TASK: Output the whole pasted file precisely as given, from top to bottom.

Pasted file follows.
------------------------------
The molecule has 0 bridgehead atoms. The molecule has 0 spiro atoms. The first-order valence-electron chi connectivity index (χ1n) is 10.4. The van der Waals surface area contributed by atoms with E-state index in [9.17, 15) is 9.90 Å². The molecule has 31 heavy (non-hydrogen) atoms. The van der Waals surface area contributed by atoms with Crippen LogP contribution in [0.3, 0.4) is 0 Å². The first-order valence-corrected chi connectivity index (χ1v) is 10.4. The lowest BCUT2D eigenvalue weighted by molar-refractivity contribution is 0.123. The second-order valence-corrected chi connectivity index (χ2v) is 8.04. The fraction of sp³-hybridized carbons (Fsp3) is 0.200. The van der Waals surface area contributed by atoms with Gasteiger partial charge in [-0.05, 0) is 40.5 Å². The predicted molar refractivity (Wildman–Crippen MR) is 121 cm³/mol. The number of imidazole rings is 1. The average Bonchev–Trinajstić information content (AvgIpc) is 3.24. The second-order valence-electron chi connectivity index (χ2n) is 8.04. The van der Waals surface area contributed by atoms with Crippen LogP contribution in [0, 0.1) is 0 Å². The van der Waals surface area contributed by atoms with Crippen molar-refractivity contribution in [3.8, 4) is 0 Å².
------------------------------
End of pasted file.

The molecule has 0 bridgehead atoms. The molecule has 0 spiro atoms. The first-order valence-electron chi connectivity index (χ1n) is 10.4. The van der Waals surface area contributed by atoms with E-state index in [9.17, 15) is 9.90 Å². The molecule has 31 heavy (non-hydrogen) atoms. The van der Waals surface area contributed by atoms with Crippen LogP contribution in [0.3, 0.4) is 0 Å². The first-order valence-corrected chi connectivity index (χ1v) is 10.4. The lowest BCUT2D eigenvalue weighted by molar-refractivity contribution is 0.123. The second-order valence-corrected chi connectivity index (χ2v) is 8.04. The fraction of sp³-hybridized carbons (Fsp3) is 0.200. The van der Waals surface area contributed by atoms with Gasteiger partial charge in [-0.05, 0) is 40.5 Å². The predicted molar refractivity (Wildman–Crippen MR) is 121 cm³/mol. The number of imidazole rings is 1. The average Bonchev–Trinajstić information content (AvgIpc) is 3.24. The second-order valence-electron chi connectivity index (χ2n) is 8.04. The van der Waals surface area contributed by atoms with Crippen LogP contribution in [0, 0.1) is 0 Å². The van der Waals surface area contributed by atoms with Crippen molar-refractivity contribution in [3.8, 4) is 0 Å².